Wendy Carlos

The Well-Tempered Synthesizer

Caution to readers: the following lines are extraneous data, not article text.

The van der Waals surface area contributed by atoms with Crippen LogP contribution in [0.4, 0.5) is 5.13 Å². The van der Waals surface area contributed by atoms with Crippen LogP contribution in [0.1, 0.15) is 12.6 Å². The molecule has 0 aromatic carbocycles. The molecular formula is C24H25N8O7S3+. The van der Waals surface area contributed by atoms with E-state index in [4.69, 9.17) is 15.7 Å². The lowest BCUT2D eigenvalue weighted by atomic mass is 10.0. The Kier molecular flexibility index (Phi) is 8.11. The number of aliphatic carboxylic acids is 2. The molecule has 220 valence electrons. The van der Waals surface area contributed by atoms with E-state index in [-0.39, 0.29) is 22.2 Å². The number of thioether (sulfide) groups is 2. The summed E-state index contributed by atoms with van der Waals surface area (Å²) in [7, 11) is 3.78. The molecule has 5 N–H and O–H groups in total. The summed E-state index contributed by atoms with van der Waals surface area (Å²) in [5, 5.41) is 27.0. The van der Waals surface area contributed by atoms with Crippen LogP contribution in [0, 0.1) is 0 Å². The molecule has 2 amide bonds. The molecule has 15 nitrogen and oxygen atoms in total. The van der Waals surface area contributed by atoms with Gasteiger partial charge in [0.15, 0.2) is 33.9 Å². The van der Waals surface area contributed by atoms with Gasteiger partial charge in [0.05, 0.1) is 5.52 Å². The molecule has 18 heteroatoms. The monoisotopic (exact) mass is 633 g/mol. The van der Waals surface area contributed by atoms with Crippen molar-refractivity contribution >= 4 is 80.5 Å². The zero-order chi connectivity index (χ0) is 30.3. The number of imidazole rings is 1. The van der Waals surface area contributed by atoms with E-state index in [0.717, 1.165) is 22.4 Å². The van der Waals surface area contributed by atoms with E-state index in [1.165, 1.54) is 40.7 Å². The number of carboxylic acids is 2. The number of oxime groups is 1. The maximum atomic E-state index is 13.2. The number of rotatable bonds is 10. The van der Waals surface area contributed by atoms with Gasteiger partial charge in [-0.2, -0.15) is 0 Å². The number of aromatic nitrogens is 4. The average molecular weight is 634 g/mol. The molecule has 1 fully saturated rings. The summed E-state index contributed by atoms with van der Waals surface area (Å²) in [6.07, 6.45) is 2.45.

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Pressed for a sequel to Switched-On Bach, the unexpectedly hot-selling breakthrough album for the synthesizer, Wendy Carlos temporarily shelved plans to move out of the 18th century and instead came up with an album that is, in some ways, even better than its famous predecessor. Her instrument rack had grown larger and more flexible and her technical abilities even sharper in the year since SOB came out -- and the improvements are audible in the thicker harmonies and more sophisticated timbres, all without losing the zest and experimental zeal of the earlier record. Here, she revisits J.S. Bach and imaginatively translates the music of Monteverdi, Handel, and especially Domenico Scarlatti into the electronic medium. Excerpts from Monteverdi's "Orfeo" and "1610 Vespers" serve as the gateway and closing benediction, respectively, to this collection, and four Scarlatti keyboard sonatas are given dazzling treatments (the sonata in G became well-known in the '90s on a Christmas TV commercial). There is a mini-suite from Handel's "Water Music" at the center of the album, and the densely orchestrated yet still dancing treatment of Bach's "Brandenburg Concerto No. 4" serves as a signpost as to how far Carlos had come in only a year.

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